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View Diary: Louisiana Threatens To Sue MoveOn Over Billboard (257 comments)

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  •  aoeu (8+ / 0-)

    Quite a lot of difference between copyrights and trademarks.

    All my rights reserved.

    by TealVeal on Fri Mar 07, 2014 at 07:46:23 AM PST

    [ Parent ]

    •  besides, if the campaigns (8+ / 0-)

      paid their ASCAP & BMI licensing fees, they can use the songs at an event, and it really doesn't matter (except for PR) what the artist(s) thinks. Basically, it is like a bar having a juke box.  If they wanted to use the song in a broadcast ad, there's a whole different set of paperwork to deal with.

      "Labor was the first price, the original purchase - money that was paid for all things" -- Adam Smith

      by HugoDog on Fri Mar 07, 2014 at 08:17:08 AM PST

      [ Parent ]

    •  please elaborate! (2+ / 0-)
      Recommended by:
      Donkey Hotey, kbrown2225

      I am an environmental lawyer and really don't konw this area well, and I need the CLE credit....

      ;)

      •  here's a good case. (0+ / 0-)

        Campbell v. Acuff-Rose Music, Inc.
        Creators of parody may be faced with questions of copyright infringement. In this 1994 decision, the Supreme Court held that a commercial parody may be a “fair use” in accordance with Section 107 of the Copyright Act, as a defense against an accusation of copyright infringement.
        In this case, rap group 2 Live Crew’s song “Pretty Woman,” a parody of Roy Orbison’s rock ballad, “Oh Pretty Woman,” was challenged by Acuff-Rose Music, Inc. as an infringement on the company’s copyright on the Orbison tune. The publishing company contended that Campbell had not made fair use of Orbison’s song. They pointed out that Campbell’s version used the original work for commercial purposes and that he had taken too much of the original work.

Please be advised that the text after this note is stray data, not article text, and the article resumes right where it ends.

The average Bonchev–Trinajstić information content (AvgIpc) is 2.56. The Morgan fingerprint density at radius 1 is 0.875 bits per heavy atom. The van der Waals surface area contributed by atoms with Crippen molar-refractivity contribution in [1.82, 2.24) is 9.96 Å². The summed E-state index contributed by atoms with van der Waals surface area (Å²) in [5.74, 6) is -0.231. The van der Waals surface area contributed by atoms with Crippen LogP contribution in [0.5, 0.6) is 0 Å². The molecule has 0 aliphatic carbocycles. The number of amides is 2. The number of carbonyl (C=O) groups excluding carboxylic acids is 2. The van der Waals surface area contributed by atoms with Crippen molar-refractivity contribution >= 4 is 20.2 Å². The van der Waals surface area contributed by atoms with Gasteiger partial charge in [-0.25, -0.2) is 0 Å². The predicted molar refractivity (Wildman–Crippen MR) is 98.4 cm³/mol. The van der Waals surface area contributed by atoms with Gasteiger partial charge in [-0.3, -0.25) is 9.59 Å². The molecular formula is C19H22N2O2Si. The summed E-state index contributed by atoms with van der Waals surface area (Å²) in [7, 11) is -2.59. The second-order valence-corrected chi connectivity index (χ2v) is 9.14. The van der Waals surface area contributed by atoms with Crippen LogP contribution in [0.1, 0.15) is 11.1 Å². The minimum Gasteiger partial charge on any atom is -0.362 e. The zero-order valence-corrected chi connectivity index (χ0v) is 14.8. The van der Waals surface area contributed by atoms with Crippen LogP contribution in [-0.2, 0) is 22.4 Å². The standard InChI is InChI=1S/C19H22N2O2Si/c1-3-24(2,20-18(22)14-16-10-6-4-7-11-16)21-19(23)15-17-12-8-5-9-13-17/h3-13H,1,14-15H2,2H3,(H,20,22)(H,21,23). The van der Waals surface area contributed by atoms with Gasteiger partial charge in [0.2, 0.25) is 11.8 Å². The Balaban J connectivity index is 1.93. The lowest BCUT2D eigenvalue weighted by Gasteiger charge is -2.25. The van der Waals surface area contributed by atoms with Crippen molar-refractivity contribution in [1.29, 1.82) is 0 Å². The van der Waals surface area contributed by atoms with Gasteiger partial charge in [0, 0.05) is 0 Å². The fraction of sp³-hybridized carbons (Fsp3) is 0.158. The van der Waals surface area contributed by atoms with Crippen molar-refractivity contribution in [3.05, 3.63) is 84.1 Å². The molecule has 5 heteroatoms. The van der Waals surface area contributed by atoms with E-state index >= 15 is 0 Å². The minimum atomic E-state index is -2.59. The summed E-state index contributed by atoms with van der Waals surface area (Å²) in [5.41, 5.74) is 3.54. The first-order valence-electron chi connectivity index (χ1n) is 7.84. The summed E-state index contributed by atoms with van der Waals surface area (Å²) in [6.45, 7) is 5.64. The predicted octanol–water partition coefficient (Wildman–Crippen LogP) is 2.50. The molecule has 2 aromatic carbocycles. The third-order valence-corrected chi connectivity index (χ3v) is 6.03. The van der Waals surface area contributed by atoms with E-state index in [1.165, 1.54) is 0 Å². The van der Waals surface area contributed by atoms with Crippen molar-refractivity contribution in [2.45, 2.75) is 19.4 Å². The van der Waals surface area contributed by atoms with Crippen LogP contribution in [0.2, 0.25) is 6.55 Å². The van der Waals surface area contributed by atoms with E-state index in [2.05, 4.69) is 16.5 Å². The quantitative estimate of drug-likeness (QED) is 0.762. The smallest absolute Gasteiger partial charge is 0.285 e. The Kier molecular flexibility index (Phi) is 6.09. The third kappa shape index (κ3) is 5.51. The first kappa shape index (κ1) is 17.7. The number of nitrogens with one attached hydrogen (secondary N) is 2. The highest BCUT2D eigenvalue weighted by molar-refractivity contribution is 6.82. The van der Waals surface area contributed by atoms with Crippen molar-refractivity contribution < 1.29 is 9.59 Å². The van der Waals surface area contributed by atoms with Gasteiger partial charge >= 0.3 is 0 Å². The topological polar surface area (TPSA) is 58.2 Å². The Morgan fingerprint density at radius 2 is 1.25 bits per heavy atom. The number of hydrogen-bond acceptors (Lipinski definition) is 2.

Campbell countered that his parody was fair use. The U.S. Supreme Court took the case to determine whether 2 Live Crew’s commercial parody was indeed a fair use.
        A fair-use analysis, according to the Court, involves four factors: “1) purpose and character of the use, including whether the use is commercially motivated or instead is for nonprofit educational purposes; 2) nature of the copyrighted work; 3) amount and substantiality of the portion used in the newly created work in relation to the copyrighted work; and 4) effect of the use upon the potential market for or value of the copyrighted work.”

    •  I meant (3+ / 0-)
      Recommended by:
      Donkey Hotey, mungley, SilentBrook

      not in general, but with respect to this particular application.  Fair Use for parodies applies to both, right?

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